I tried to get tickets to see Ed Norton and Catherine Keener in Burn This, but came up empty-handed. But no fear, NYC never disappoints for those with stars in their eyes. Wednesday night turned out to be the 50th birthday of Christopher Reeve and also the birthday of both Michael Douglas and his daughter, I mean wife, Catherine Zeta Jones. Well, they all decided to host a big party at the Times Square Marriott Marquis, where, coincidentally, my conference was being held. I won't be as crass as to recite names of stars present like some Hollywood groupie, but suffice it to say fans of Matthew Modine didn't go home empty-handed. And every time you hop into a cab, they play a recording of some random celebrity urging you to wear your seat belt. The one I heard most frequently? Michael Buffer: "Let's get ready to ruuuuuuummmmmbbblllleeeeee...for safety!" Or something like that.
Oh yeah, I was also in town during the New York film festival's opening weekend. Couldn't get tix, though. Sold out long long ago. I really don't think they price new show tickets high enough in NYC. Seriously, companies and their banks get chastised for pricing IPOs too low on the stock market and flipping their shares for a profit. What about the price of tickets to new shows in NYC? They could raise seat prices by 50% and still sell out.
Which brings me to cost. I bleed money in NYC. Cab rides, meals, shows, rent, taxes, shopping. Sometimes I think subsidized school housing and rent control are all that keep NYC from consisting entirely of wealthy urbanites--celebrities, fashion designers, and bankers--basically, people like Mayor Bloomberg. I did the math and figured that it would cost at least $3000 a month to survive in NYC. Most of that would be rent and housing costs, a big chunk would be food, and what's left over would provide a modest play fund.
Tough. Attitude. You don't meet many wilted flowers in NYC. On Sunday afternoon, before my flight, I went over to the West 4th basketball courts to catch some of the legendary street ball I'd only seen before in Nike commercials. Half the entertainment is the flashy in-your-face style of the play, and the other half is the trash-talking and playground arguments. It's more entertaining than a Knicks game, I can guarantee that, and it's free. This toughness runs through the blood of the inhabitants and can be read in their stoic expressions layered upon hundreds and hundreds of faces passing you on the streets and subways. Its signature wardrobe is the street wear which Karen and I found while shopping in Soho on Saturday. I was actually tempted to pick up an entire outfit of street wear--a hoodie with some vague street gang or small NYC neighborhood reference, some pre-tattered jeans--but I'm of the philosophy that the tude comes before the tat, not vice versa.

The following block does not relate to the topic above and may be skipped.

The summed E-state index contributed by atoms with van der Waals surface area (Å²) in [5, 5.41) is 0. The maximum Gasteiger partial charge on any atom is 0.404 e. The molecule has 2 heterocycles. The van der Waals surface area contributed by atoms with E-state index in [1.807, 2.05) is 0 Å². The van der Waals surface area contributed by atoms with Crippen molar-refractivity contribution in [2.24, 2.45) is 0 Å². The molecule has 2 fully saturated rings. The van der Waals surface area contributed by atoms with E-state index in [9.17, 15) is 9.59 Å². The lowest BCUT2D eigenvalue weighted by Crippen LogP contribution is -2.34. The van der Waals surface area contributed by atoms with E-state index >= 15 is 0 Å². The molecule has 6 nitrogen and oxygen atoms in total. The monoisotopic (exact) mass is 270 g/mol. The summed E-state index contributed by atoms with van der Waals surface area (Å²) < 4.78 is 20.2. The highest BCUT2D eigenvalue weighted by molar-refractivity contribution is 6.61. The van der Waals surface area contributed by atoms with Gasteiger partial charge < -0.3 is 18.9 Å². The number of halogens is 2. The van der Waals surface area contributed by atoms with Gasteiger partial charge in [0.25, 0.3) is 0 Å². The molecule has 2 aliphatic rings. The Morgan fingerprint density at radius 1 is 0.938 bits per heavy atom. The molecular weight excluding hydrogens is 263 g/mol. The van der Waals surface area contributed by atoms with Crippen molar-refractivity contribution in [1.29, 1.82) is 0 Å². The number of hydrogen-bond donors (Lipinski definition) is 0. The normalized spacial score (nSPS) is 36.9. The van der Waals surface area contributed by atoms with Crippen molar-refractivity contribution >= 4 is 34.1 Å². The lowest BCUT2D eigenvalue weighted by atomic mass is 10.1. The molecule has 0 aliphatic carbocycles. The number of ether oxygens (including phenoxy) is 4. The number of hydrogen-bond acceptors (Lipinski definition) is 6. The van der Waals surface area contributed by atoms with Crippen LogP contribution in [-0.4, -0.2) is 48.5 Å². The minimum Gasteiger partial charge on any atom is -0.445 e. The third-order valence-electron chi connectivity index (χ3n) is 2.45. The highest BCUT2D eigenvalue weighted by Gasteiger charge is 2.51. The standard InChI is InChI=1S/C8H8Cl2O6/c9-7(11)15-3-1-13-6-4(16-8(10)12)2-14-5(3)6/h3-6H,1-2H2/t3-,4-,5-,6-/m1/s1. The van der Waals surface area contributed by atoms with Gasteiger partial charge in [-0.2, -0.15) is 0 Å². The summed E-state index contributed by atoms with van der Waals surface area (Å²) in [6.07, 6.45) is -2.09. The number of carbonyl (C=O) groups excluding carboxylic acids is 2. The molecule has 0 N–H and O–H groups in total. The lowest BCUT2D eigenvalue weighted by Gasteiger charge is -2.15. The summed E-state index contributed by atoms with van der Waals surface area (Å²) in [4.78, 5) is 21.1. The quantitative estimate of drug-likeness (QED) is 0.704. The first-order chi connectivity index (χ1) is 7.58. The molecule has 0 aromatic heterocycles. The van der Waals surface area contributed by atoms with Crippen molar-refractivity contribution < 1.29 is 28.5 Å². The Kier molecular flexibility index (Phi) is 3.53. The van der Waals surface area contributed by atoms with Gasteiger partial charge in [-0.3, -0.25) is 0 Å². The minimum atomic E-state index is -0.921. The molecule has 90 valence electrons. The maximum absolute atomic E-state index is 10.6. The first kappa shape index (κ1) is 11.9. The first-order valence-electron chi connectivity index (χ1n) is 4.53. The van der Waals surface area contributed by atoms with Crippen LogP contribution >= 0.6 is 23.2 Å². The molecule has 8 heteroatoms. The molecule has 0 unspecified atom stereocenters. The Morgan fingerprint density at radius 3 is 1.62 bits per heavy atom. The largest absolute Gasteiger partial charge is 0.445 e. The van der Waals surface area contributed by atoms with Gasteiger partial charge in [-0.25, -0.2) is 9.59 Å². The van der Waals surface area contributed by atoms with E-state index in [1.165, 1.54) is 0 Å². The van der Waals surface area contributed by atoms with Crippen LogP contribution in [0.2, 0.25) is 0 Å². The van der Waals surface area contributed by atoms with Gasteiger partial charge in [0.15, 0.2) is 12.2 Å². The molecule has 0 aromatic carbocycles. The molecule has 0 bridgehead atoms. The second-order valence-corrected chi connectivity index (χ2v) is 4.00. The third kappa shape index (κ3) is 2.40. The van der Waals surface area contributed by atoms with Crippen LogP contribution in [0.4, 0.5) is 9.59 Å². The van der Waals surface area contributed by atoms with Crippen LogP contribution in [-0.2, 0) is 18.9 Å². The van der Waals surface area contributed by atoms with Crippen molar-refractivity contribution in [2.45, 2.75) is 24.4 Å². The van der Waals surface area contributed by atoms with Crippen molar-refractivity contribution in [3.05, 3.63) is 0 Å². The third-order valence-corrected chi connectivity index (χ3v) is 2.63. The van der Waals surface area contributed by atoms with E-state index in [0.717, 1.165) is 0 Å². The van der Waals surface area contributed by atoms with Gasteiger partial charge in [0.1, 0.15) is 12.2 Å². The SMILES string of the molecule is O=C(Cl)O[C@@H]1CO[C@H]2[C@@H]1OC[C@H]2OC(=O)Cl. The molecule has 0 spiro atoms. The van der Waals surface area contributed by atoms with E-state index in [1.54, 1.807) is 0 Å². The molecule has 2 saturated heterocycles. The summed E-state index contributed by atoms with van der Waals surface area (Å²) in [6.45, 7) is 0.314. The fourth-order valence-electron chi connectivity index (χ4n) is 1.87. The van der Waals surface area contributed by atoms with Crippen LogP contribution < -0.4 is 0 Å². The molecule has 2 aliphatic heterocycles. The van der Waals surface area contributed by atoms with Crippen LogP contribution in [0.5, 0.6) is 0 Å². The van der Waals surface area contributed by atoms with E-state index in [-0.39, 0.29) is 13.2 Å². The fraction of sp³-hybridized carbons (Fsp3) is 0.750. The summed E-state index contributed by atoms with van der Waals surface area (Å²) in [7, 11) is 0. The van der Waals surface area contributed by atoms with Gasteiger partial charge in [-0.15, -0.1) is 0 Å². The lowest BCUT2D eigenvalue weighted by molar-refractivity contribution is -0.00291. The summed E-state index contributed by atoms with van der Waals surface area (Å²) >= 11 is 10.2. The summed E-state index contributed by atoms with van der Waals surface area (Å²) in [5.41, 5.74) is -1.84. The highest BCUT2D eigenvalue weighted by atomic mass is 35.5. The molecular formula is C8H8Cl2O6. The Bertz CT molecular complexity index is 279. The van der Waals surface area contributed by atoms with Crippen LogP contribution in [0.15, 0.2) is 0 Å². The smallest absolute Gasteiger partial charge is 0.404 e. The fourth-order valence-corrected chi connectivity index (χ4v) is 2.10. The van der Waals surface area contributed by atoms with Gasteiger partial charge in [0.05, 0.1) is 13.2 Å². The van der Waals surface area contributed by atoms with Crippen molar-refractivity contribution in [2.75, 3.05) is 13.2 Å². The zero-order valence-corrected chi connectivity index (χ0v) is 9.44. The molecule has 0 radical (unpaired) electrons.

Even the drinks in NYC are tough. At a business reception Friday night, the bartender poured me a vodka martini that could have powered a 6 person Cessna (you know just the type, don't you Laura?). It nearly burned a hole through the back of my empty stomach, and as it was NYC, I felt perfectly comfortable cursing loudly in public, "Jesus, what the !@#$% did they put in this?" Though if you do the math, the drinks should be strong in NYC since they cost about twice as much as the fruit juice they call liquor here in Seattle.
Anyway, I'm not coming down one way or the other on New York City. Just collecting my thoughts.
Then, there's...

San Francisco

Went down to the Bay Area for a business trip last Wednesday, and stayed the night at Jon's. He owns amazing 1 bedroom apartment down near Pac Bell, in the Mission district. Quite the bachelor pad, befitting a young banker.